### #3 Simple Linear Regression

Regression analysis is a widely used tool for analyzing the relationship between variables for prediction purposes. In another example of revenue forecasting methods here, we will look at the relationship between radio ads and revenue by running a regression on the two variables.

1. Select the Radio ads and Revenue data in cell B4 to C15, then go to Insert > Chart > Scatter.

2. Right-click on the data points and select Format Data Series. Under Market Options, change color to desired and choose no borderline.

3. Right-click on data points and select Add Trendline. Choose Linear line and check the boxes for Display Equation on the chart and Display R-squared value on chart. Move the equation box to below the line. Increase line width to 3 pt to make it more visible.

4. Choose no fill and no borderline for both chart area and plot area. Remove vertical and horizontal grid lines in the chart.

5. In the Design ribbon, go to Add Chart Element and insert both horizontal and vertical axis titles. Rename vertical axis to “Revenue” and horizontal axis to “Number of radio ads.” Change chart title to “Relationship between ads and revenue.”

6. Besides creating a linear regression line, you can also forecast the revenue using the forecast function in Excel. For example, the company releases 100 ads in the next month and wants to forecast its revenue based on regression. In cell C20, use the formula = FORECAST(B20,\$C\$4:\$C\$15,\$B\$4:\$B\$15). The formula takes data from the Radio ads and Revenue columns to generate a forecast.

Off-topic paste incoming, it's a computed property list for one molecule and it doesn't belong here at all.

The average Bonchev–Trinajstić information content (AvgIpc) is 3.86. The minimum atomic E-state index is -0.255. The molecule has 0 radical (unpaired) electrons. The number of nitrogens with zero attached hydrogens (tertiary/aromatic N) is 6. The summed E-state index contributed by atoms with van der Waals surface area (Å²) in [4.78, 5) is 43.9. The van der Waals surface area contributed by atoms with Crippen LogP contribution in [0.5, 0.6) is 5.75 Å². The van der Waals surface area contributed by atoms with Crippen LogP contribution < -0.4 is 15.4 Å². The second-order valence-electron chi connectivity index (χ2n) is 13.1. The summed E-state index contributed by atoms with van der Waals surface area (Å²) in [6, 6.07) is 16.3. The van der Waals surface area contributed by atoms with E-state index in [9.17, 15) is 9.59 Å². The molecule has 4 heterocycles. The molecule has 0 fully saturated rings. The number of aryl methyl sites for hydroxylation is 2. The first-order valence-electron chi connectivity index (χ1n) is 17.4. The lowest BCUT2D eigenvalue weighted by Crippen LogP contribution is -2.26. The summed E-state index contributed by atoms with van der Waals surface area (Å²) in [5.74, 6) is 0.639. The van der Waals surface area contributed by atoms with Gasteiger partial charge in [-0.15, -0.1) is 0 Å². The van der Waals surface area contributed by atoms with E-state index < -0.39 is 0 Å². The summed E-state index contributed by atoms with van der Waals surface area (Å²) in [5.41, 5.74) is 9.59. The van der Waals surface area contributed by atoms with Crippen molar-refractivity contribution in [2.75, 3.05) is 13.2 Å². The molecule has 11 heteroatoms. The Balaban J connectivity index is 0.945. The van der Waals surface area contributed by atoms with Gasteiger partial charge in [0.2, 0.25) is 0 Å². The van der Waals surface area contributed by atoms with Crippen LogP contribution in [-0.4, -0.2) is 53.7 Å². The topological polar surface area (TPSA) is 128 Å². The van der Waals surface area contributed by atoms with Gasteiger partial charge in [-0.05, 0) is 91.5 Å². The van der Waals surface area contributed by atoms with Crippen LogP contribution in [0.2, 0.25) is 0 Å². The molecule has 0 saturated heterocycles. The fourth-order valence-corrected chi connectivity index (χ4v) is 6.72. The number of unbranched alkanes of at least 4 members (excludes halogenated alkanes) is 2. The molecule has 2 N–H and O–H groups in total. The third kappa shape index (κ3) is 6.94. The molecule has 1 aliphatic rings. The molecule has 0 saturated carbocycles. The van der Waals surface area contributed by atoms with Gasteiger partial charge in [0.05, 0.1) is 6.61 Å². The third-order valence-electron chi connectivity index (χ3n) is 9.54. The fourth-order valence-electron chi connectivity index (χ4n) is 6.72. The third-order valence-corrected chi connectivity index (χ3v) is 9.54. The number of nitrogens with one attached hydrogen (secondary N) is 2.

7. Another method is to use the equation of the regression line. The slope of the line is 78.08 and the y-intercept is 7930.35. We can use these two numbers to calculate forecasted revenue based on certain x value. In cell C25, we can use the formula =(\$A\$25*B25)+\$A\$26 to find out revenue if there are 100 radio ads.

### #4 Multiple Linear Regression

A company uses multiple linear regression to forecast revenues when two or more independent variables are required for a projection. In the example below, we will run a regression on promotion cost, advertising cost, and revenue to identify the relationships between these variables.

1. Go to Data tab > Data Analysis > Regression. Select D3 to D15 for Input Y Range and B3 to C15 for Input X Range. Check box for Labels. Set Output Range at cell A33.

2. Copy the very last table from the summary output and paste it in cell A24. Using the coefficients from the table, we can forecast the revenue given the promotion cost and advertising cost. For example, if we expect the promotion cost to be 125 and advertising cost to be 250, we can use the equation in cell B20 to forecast revenue: =\$B\$25+(B18*\$B\$26)+(B19*\$B\$27).

### More Resources

Thank you for reading this guide to the top forecasting methods. CFI is the official provider of the global Financial Modeling & Valuation Analyst (FMVA)™ certification program, designed to help anyone become a world-class financial analyst. To keep advancing your career, the additional resources below will be useful:

• Guide to Financial Modeling
• 3 Statement Model
• Forecasting Income Statement Line Items
• Forecasting Balance Sheet Line Items

### Financial Modeling Certification

Become a certified Financial Modeling and Valuation Analyst (FMVA)® by completing CFI’s online financial modeling classes!